(ii) The purpose of promoting positive short-term or long-term effects of or minimizing adverse short-term or long-term effects of the Flexible Purpose Corporation’s activities upon any of the following:
(A) The Flexible Purpose Corporation’s employees, suppliers, customers, and creditors;
(B) The community and societal considerations; or
(C) The environment.
The language of this Special Purpose is not designed with a view of creating a lowest common denominator, below which someone could not establish a Flexible Purpose Corporation. Nor is it designed to create a vehicle for outside policing, other than accountability to the investors and shareholders of a Flexible Purpose Corporation regarding compliance with one or more Special Purposes and the public reporting of efforts and resources devoted to realization of the Special Purpose. Rather, the Special Purpose requirement is designed to put shareholders and potential shareholders on notice that the corporation will pursue agreed interests that may (or may not) align with profit maximization, depending upon the business judgment of the directors, taking into account the Special Purpose.
2. The Special Purpose Mission is Anchored Until Two-Thirds of Each Class of Voting Shares Vote Otherwise. The proposed statute anchors the Special Purposes by requiring a supermajority vote of at least two-thirds of each class of voting shares held by the Flexible Purpose Corporation’s shareholders to materially alter or eliminate the Special Purpose.
3. Directors are Protected for Decision-Making Involving Trade-Offs between Profitability and the Special Purpose. As noted above, the Special Purposes must be clearly identified in the Articles filed with the Secretary of State. Once so set forth, directors and officers are afforded considerable flexibility in their decisions and actions, both within and outside of the ordinary course of business, subject to reasonableness and materiality standards of existing case law. Such decisions and actions need not necessarily favor any one purpose (including enhancing shareholder value) over any other. Rather, existing case law that imposes a reasonableness and materiality standard will also apply to the prioritization by directors and managers of one or more of the stated Special Purposes over others, including, in appropriate circumstances, favoring the achievement of a stated Special Purpose over the economic interests of the shareholders.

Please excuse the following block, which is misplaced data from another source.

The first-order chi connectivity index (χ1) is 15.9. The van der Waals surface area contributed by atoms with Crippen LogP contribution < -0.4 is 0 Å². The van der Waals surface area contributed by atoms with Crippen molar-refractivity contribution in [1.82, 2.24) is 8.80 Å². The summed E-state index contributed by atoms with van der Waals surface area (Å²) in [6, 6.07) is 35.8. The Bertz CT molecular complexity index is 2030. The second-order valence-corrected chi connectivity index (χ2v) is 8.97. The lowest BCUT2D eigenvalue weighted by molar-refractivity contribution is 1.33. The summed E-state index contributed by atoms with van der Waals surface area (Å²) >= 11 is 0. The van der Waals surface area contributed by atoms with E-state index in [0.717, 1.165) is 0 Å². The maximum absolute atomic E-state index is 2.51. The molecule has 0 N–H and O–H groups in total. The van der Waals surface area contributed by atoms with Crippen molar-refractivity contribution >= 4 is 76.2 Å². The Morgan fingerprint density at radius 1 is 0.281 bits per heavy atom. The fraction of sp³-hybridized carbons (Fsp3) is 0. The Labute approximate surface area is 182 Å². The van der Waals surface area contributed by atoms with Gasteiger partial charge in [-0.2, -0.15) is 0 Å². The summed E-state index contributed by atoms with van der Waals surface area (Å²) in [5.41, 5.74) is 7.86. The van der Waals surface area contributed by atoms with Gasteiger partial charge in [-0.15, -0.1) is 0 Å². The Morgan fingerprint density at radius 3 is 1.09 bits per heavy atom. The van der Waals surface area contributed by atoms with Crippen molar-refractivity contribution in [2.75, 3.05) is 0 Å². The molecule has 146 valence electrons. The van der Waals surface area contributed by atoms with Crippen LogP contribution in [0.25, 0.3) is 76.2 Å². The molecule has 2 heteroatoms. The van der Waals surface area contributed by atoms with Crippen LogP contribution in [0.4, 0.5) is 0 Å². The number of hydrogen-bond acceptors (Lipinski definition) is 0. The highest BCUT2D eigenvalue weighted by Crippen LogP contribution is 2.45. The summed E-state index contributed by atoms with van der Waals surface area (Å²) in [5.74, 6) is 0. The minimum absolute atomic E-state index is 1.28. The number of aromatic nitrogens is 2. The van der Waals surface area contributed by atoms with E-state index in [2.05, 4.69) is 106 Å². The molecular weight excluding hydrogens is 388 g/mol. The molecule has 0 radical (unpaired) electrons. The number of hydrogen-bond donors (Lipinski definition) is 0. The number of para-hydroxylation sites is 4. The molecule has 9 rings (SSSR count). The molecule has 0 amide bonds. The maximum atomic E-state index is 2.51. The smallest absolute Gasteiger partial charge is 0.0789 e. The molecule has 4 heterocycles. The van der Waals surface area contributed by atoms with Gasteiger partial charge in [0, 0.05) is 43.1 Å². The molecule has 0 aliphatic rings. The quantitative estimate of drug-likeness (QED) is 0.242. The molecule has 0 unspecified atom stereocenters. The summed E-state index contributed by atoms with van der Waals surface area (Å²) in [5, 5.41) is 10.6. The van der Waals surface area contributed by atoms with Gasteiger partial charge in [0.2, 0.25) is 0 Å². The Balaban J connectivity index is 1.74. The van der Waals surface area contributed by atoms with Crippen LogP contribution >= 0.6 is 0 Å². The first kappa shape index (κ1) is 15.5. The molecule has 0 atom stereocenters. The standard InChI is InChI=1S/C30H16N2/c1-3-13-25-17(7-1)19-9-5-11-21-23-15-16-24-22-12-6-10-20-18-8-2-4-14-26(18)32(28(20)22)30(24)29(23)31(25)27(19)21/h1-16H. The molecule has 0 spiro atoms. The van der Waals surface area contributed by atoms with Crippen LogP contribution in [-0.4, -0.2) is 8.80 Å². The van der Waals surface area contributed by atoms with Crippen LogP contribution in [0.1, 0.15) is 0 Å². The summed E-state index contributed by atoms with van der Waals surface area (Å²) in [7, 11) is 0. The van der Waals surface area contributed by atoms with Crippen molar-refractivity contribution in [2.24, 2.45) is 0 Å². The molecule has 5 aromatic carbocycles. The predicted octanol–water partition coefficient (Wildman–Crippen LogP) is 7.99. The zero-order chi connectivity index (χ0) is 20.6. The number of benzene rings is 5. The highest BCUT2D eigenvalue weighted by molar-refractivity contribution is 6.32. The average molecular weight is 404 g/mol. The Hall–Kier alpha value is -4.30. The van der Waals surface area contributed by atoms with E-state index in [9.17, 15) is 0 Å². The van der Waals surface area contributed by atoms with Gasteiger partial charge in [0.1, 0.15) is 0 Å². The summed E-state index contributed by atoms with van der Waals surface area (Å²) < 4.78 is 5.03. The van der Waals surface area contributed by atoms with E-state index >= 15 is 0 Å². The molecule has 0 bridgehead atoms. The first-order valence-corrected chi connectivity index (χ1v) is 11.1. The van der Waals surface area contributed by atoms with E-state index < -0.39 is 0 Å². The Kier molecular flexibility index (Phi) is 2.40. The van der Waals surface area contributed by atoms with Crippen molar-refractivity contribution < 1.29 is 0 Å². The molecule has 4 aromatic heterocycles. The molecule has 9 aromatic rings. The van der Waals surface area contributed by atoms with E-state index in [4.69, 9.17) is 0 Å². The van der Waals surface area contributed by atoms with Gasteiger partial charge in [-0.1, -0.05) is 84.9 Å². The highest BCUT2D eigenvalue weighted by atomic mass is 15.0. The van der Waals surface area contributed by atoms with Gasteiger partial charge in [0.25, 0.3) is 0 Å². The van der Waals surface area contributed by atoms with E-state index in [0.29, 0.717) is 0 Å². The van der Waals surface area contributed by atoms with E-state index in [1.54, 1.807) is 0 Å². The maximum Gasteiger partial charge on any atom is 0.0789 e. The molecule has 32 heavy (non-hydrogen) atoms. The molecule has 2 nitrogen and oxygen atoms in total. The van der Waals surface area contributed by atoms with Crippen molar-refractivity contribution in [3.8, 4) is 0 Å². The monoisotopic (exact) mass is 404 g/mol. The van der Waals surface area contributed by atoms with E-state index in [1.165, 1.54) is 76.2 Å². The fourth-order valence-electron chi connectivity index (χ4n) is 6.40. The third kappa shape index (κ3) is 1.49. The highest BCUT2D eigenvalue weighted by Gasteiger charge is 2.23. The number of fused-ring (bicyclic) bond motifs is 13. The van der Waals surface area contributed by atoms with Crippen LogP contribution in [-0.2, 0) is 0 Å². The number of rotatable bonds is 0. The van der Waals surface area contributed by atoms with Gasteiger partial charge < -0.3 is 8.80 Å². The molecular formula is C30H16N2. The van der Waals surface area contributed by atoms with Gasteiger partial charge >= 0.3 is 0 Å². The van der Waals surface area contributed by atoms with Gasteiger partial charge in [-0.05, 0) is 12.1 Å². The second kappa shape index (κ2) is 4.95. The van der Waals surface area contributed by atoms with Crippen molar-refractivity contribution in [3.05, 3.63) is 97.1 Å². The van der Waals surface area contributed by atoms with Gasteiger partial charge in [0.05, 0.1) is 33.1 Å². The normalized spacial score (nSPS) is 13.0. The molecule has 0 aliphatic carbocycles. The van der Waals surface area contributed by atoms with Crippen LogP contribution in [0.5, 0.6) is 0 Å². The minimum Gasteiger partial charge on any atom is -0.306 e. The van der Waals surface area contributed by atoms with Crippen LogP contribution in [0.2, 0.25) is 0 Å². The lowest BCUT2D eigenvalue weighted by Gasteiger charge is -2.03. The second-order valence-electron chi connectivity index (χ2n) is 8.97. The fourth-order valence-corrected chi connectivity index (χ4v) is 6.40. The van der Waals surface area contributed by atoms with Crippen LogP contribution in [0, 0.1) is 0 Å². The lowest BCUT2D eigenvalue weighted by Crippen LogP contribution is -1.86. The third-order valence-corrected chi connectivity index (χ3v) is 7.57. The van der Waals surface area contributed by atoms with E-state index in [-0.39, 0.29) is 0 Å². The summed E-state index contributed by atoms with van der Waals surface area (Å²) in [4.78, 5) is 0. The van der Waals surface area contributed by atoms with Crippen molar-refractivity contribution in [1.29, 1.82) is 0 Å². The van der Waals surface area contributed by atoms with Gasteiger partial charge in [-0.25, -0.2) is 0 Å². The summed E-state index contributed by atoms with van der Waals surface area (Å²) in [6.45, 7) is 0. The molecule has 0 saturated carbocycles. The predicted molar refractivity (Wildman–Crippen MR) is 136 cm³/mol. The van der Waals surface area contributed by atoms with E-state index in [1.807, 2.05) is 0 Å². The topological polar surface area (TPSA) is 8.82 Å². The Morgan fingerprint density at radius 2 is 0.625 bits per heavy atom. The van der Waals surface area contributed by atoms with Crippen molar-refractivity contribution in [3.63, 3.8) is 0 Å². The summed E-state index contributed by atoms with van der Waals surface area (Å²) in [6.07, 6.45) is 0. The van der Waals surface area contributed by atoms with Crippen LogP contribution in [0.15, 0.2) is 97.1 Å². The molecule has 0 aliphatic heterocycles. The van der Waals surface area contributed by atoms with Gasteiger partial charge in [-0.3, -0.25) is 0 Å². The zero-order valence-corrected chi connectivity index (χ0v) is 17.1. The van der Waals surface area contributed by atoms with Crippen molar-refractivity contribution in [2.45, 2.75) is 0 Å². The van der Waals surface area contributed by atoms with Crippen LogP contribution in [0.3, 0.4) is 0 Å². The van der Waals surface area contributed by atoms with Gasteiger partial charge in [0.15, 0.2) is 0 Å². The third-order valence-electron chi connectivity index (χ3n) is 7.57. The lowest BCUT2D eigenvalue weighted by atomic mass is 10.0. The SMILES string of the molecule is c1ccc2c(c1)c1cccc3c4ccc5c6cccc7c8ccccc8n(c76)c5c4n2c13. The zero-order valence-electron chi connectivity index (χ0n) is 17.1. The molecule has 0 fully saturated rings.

4. Change of Corporate Form Requires a Vote of at least Two-Thirds of Each Class of Voting Shares. New entities may incorporate using the Flexible Purpose Corporation form, and extant for-profit corporations may convert into Flexible Purpose Corporations. In addition, Flexible Purpose Corporations may convert into other California domestic or foreign legal entities. Flexible Purpose Corporations may also merge with other Flexible Purpose Corporations or with other extant forms whose laws permit such mergers, and either survive or terminate in such mergers. However, any merger or reorganization materially altering or eliminating an existing Flexible Purpose Corporation’s Special Purposes, and any decision by any other business entity to become a Flexible Purpose Corporation would require the same supermajority vote of at least two-thirds of each class of voting shares applicable to a material change of such Special Purposes, absent the reincorporation or merger.
5. Shareholders Cannot be Forced Into or Out of a Flexible Purpose Corporation Without Dissenter’s Rights. Similarly, the proposed statute provides shareholders with dissenters’ rights (opt-in/opt-out opportunities with appraisal rights for those who opt-out) in the event of any material change in the Special Purposes set forth in the entity’s Articles. Unlike the GCL, as previously noted, the draft proposed statute only permits such a change to the Special Purposes if approved by at least a two-thirds vote of each class of voting shares. Shareholders also have such opt-out and appraisal rights in the event a two-thirds vote of each class of voting shares approves certain business combinations (particularly a merger with and into a non-Flexible Purpose Corporation) or a conversion of another legal entity into a Flexible Purpose Corporation or of a Flexible Purpose Corporation into another legal entity, in each case, following approval by at least a two-thirds vote of each class of voting shares.